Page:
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Highlands Ranch Man Under Investigation After Freak Accidents Kill 2 Wives

Harold Henthorn and Toni Henthorn (credit: CBS)

Harold Henthorn and Toni Henthorn (credit: CBS)

DENVER (CBS4) – Local and federal authorities are investigating the deaths of a Highlands Ranch man’s two wives which took place 18 years apart from each other.

The deaths that were initially reported as freak accidents but have now drawn intense interest from investigators with the FBI, National Park Service and Douglas County Sheriff’s Office.

Henthorn refused to comment on the investigations when approached by a CBS4 crew.

“I want to cooperate with you,” said Harold Henthorn, 57. “But I know you spoke with my attorney and ask you to speak to him.”

His lawyer, Craig Truman, told CBS4, “I’m sure when all the facts are known in this difficult and complicated case that justice will be done.”

Truman declined to discuss the ongoing probes of the untimely deaths of Henthorn’s wives. Henthorn has told friends, neighbors and associates he is innocent and has done nothing wrong. He has not been charged with a crime.

Law enforcement interest in Henthorn began in September 2012 after his second wife, Toni, fell off a cliff in Rocky Mountain National Park while hiking with her husband, the only witness to her death.

The couple, who have an 8-year-old daughter together, were hiking in the Deer Mountain area of the national park, although they had left the trail and were in a rocky area. It was their anniversary weekend and they would have marked 13 years of marriage the next day.

Harold Henthorn told investigators his wife was preparing to take a picture when she fell about 50 feet to her death. He told investigators he was looking at his cellphone and did not see precisely what happened. The Sept. 29, 2012, incident was initially labeled an unfortunate accident.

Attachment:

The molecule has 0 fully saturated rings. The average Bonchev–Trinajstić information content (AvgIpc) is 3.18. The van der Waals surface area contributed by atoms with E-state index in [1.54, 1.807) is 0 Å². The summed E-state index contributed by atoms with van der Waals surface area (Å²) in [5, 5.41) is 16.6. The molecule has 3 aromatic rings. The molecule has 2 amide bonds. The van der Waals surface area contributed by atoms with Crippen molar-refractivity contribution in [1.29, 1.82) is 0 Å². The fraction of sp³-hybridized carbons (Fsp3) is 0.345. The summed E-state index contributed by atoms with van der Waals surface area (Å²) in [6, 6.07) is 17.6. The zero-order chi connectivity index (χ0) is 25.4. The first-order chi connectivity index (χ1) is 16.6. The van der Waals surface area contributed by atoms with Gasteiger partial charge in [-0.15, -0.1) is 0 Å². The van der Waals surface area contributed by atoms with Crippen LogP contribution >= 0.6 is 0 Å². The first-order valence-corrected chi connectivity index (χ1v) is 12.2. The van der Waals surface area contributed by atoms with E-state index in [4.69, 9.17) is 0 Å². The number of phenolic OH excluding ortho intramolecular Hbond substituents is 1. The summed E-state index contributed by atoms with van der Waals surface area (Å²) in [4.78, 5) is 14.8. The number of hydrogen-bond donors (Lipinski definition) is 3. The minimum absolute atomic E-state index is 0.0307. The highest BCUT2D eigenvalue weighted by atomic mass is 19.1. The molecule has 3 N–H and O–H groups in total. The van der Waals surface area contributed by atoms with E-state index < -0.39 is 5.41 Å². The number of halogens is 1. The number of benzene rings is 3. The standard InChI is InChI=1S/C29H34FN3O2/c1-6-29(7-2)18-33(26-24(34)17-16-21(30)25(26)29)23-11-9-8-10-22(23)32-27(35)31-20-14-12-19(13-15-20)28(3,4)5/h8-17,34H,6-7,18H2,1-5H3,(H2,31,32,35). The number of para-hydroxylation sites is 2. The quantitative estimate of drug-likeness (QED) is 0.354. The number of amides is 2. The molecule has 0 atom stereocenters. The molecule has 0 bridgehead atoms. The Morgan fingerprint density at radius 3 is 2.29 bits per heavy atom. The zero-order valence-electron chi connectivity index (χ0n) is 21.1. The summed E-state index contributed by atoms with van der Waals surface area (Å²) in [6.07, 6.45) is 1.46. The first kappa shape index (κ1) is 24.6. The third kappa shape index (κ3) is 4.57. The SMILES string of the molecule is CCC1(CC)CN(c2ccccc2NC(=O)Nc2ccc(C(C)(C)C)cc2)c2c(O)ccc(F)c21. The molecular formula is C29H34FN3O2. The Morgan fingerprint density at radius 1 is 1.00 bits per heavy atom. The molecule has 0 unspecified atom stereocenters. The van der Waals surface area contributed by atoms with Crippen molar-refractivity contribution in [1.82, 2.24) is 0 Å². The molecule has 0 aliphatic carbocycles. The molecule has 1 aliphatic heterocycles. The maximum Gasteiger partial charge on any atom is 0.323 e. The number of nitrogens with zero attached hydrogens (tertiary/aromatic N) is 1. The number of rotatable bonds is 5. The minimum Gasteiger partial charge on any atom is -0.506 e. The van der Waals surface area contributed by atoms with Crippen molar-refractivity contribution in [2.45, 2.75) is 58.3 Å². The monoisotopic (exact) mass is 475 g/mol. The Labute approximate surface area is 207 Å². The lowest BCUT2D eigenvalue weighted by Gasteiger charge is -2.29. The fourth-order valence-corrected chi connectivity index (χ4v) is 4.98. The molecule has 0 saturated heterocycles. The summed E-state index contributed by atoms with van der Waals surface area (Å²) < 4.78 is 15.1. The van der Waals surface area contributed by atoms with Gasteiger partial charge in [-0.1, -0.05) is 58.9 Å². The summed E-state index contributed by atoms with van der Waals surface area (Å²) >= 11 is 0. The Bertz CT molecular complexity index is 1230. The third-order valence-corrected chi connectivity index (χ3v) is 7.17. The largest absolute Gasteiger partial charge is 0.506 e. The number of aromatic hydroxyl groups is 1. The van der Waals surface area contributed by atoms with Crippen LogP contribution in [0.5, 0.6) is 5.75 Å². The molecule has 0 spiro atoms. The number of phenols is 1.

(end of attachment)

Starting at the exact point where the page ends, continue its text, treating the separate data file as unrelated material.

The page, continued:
But CBS4 obtained the autopsy report for Toni Henthorn which raised numerous questions about her death. In his autopsy report three months after the incident, forensic pathologist Dr. James Wilkerson of the Larimer County Coroner’s office wrote:

Toni Henthorn, a 50 year old white female, died as a result of multiple blunt force injuries when she fell or was pushed down a cliff while hiking in Rocky Mountain National Park. The manner of death is undetermined. The circumstances of death are under investigation at the time of this report. Homicide cannot be excluded.

Ellis Armistead, a Denver-based private investigator who served as a homicide investigator with the Lakewood police department and was Chief Investigator with the 14th judicial district, reviewed the autopsy report at the request of CBS4.

“I’ve never seen a conclusion like that, and I’ve reviewed hundreds of autopsy reports,” he said. “I find that an unusual conclusion to an autopsy report.”

The FBI has confirmed it is actively investigating Toni Henthorn’s death.

“It’s ongoing,” said FBI spokesman Dave Joly. “We’re hoping to bring it to a conclusion sooner rather than later. It’s something we’re taking a look at very carefully.”

While Harold Henthorn refused to discuss his wife’s death with CBS4, he has continually proclaimed his innocence to friends, neighbors and acquaintances. Many spoke to CBS4 but asked their names not be used.

One told CBS4 that Henthorn has complained of the ongoing FBI investigation, saying it has caused stress for him and his daughter. He has told those he knows that he loved his wife and would never harm her.

Steve Reynolds, a friend of Harold and Toni Henthorn for the last seven years, described them as a loving, caring couple.

Harold Henthorn and Toni Henthorn (credit: CBS)

Harold Henthorn and Toni Henthorn (credit: CBS)

“He adored her,” said Reynolds, who described the FBI probe as a “witch hunt.”

“The FBI does not have one shred of evidence,” said Reynolds, who said Harold Henthorn is an “innocent person.”

“They do not deserve this. It was a horrible, horrible, terrible accident,” said Reynolds, who said the FBI has “harrassed” Harold Henthorn for the better part of a year.